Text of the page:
3 THE DRAWING In the several figures of the drawing like reference numerals identify like elements, and in the drawing:

FIG. 1 is an exploded view of one pair of the electrically conductive plates and a body of thermoelectric material;

FIG. 2 is a plan view of a sandwich formed by assembling the components show in FIG. 1, and showing the spaced apart line cuts;

FIGS. 3a and 3b are plan views of two half-sandwiches, each carrying thermoelectric elements of different conductivity types;

FIG. 4 is a plan view, FIG. 5 is a side view, and FIG. 6 is a perspective view, of a composite thermoelectric module formed by mating the half-sandwiches illustrated in FIGS. 3a and 3b;

FIG. 7 is a schematic illustration of a single-stage thermoelectric module; and

FIG. 8 is a side view, and FIG. 9 is a schematic drawing, of a four-stage cascade thermoelectric assembly.

DETAILED DESCRIPTION OF THE INVENTION In a preferred method a thermoelectric module is constructed with a generally circular configuration. FIG. 1 depicts a pair of electrically conductive plates 10 and 11, each having a central alignment opening. Such opening is referenced 12 in plate 10 and 14 in plate 11. The plates, 10, 11 may be of copper or another electrically conductive material. Symmetrically positioned in a regular pattern outwardly of, and disposed about the central alignment opening, are a plurality of additional openings. These additional openings are referenced 18, 19, and 21 in plate 10, and 24, 25, 26 and 27 in plate 11. The openings are cut in a particular manner, that is, to define a series of areas of solid material alternating with the additional openings. In plate 10, areas 18a, 19a, 20a, and 21a alternate with openings 18-21, and in plate 11, areas 24a, 25a, 26a and 27a alternate with openings 24-27. The additional or outboard openings 18-21 and 24-27 are radially spaced from the respective central alignment openings 12, 14, so as to provide an electrical coupling surface permitting connection of the respective plates 10 and 11 to a layer or plate of thermoelectric material 30.

The illustrated layer or body 30 is formed of p-type thermoelectric material with an index opening 31 gen erally corresponding in location and size with the central reference openings 12 and 14 in the respective plates 10 and 11. The thickness of body 30 is determined by the thermoelectric requirements of the module.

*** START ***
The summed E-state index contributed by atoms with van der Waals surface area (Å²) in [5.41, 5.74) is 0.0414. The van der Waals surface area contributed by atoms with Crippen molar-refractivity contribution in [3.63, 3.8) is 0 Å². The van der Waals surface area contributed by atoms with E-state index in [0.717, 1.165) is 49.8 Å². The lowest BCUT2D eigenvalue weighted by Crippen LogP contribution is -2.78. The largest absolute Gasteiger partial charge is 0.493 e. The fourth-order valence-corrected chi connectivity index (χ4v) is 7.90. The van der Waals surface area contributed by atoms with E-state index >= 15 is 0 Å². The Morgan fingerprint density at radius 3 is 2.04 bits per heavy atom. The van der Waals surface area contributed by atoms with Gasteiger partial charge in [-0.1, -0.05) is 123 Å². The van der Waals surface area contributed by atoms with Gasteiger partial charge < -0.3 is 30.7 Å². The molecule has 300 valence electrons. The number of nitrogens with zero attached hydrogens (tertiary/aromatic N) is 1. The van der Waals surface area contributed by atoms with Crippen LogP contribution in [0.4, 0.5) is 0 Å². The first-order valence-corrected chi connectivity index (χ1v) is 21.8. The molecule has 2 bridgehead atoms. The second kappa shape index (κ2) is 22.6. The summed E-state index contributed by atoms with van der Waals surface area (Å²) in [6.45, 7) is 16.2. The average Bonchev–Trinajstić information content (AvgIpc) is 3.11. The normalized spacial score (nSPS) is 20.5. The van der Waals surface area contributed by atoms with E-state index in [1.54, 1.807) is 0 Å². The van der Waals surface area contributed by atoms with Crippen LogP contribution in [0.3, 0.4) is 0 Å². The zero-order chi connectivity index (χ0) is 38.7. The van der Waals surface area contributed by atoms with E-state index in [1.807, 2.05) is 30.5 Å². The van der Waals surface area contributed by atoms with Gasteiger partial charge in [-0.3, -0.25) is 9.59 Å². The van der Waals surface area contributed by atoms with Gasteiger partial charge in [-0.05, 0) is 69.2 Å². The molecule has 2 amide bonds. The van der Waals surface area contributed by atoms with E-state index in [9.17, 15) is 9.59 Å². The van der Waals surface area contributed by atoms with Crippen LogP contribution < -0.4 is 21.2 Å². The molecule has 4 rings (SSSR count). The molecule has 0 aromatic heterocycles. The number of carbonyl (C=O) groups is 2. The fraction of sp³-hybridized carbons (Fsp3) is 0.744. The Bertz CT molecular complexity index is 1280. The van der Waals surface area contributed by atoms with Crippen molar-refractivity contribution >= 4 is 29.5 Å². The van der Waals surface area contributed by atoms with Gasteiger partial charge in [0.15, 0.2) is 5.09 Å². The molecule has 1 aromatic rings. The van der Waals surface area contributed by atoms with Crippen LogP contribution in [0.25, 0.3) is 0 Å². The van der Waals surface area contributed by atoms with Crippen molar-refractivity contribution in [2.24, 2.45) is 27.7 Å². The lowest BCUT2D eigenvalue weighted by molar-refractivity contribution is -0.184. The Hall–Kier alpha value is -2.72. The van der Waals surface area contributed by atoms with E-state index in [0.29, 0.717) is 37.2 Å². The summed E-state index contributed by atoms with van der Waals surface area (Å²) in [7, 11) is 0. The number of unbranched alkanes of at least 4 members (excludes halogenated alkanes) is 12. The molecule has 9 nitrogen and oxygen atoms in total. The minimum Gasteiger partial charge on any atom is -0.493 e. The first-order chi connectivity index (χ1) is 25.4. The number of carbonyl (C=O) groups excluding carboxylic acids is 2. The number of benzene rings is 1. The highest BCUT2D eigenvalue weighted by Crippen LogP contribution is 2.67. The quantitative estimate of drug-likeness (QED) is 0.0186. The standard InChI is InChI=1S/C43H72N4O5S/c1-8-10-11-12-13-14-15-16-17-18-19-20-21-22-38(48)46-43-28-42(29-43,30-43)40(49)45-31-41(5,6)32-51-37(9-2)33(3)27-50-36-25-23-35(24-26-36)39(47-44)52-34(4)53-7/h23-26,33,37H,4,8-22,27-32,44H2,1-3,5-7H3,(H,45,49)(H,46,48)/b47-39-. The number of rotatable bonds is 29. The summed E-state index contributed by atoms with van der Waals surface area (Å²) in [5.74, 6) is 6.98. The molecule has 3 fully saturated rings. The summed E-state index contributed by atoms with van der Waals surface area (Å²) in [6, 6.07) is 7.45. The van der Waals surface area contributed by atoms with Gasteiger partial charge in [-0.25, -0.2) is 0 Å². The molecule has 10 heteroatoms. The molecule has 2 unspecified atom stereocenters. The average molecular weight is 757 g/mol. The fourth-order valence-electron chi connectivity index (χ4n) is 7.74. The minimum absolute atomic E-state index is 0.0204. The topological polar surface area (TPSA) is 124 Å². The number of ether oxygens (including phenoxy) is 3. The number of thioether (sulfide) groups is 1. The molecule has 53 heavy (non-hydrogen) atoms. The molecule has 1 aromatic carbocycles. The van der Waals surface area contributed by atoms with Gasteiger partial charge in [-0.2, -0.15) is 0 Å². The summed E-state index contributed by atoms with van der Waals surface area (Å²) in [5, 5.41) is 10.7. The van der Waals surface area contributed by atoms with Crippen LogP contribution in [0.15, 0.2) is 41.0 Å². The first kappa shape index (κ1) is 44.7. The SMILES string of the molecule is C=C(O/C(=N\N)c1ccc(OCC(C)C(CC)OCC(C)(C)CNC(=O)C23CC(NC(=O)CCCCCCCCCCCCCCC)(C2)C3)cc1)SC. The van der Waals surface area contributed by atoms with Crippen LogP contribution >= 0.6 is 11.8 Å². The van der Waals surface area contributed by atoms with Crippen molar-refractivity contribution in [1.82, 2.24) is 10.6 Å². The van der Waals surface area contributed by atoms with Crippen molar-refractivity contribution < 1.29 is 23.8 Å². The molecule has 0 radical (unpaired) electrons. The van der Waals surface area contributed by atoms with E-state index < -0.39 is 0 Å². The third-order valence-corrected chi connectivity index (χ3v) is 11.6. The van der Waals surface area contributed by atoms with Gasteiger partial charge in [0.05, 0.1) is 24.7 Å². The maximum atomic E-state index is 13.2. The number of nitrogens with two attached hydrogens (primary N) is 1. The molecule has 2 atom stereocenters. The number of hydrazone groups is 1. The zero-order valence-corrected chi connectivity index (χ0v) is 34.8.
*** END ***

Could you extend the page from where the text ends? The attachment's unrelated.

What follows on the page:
To form a first sandwich using plates 10, 11 and the p-type body 30, plates 10 and 11 are oriented or indexed with their reference openings 12, 14 aligned with index opening 31 in the body 30. Moreover the additional openings 18-21 of the first or upper plate 10 are generally located over the alternate areas of solid material 24a-27a in the second plate 11. Similarly solid areas 1811-2111 of first plate 10 overlie circular openings 24-27 in second plate 11. This alignment is better shown in FIG. 2.

In forming the first sandwich, the plates 10 and 11 are affixed to, and at the same time connected electrically with, p-type body 30 of thermoelectric material by suitable means, for example, soldering. The dimensions and alignment of the respective additional openings 18-21 and 24-27 are selected such that an outer portion of each opening in one plate overlaps the outer portion of at least two openings in the other plate. These overlapping, or coincident-aperture locations, are identified numerals 34-41, inclusive, in FIG. 2. Numeral 34 references the coincidence of openings 19 and 27; 35 identifies the common opening of 19 and 24; and so forth to 41, marking the coincident portions of 18 and 27.

As a subsequent step of the inventive method, line cuts 44-51 are made in the first sandwich from the central open area (openings 12, 31 and 14) to the outer points or areas 34-41 where there is overlap between the outer openings in plate 10 and the outer openings in plate 11. This separates the erstwhile continuous body 30 into a succession of individual thermoelectric elements 52-59. Two half-sandwiches or conjugate mating arrays of elements and plates are thus formed. Elements 53, 55, 57 and 59 are still atfixed to first plate 10. As shown in FIG. 3b, segments or elements 52, 54, 56 and 58 remain attached to second, or lower, plate 11.